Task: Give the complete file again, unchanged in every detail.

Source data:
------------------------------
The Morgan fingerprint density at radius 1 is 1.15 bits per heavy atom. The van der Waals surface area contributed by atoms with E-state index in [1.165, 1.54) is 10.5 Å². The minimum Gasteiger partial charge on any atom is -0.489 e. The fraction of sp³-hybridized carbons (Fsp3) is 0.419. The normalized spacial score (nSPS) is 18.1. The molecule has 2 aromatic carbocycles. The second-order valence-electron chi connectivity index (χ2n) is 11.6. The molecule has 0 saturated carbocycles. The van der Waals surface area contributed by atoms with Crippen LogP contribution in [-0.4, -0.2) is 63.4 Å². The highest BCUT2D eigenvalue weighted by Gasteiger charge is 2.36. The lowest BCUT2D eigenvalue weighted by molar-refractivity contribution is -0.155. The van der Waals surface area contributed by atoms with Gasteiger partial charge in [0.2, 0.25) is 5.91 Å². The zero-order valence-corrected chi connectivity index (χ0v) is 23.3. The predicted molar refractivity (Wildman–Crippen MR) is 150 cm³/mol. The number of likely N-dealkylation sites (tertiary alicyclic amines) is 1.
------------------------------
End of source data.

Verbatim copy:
The Morgan fingerprint density at radius 1 is 1.15 bits per heavy atom. The van der Waals surface area contributed by atoms with E-state index in [1.165, 1.54) is 10.5 Å². The minimum Gasteiger partial charge on any atom is -0.489 e. The fraction of sp³-hybridized carbons (Fsp3) is 0.419. The normalized spacial score (nSPS) is 18.1. The molecule has 2 aromatic carbocycles. The second-order valence-electron chi connectivity index (χ2n) is 11.6. The molecule has 0 saturated carbocycles. The van der Waals surface area contributed by atoms with Crippen LogP contribution in [-0.4, -0.2) is 63.4 Å². The highest BCUT2D eigenvalue weighted by Gasteiger charge is 2.36. The lowest BCUT2D eigenvalue weighted by molar-refractivity contribution is -0.155. The van der Waals surface area contributed by atoms with Gasteiger partial charge in [0.2, 0.25) is 5.91 Å². The zero-order valence-corrected chi connectivity index (χ0v) is 23.3. The predicted molar refractivity (Wildman–Crippen MR) is 150 cm³/mol. The number of likely N-dealkylation sites (tertiary alicyclic amines) is 1.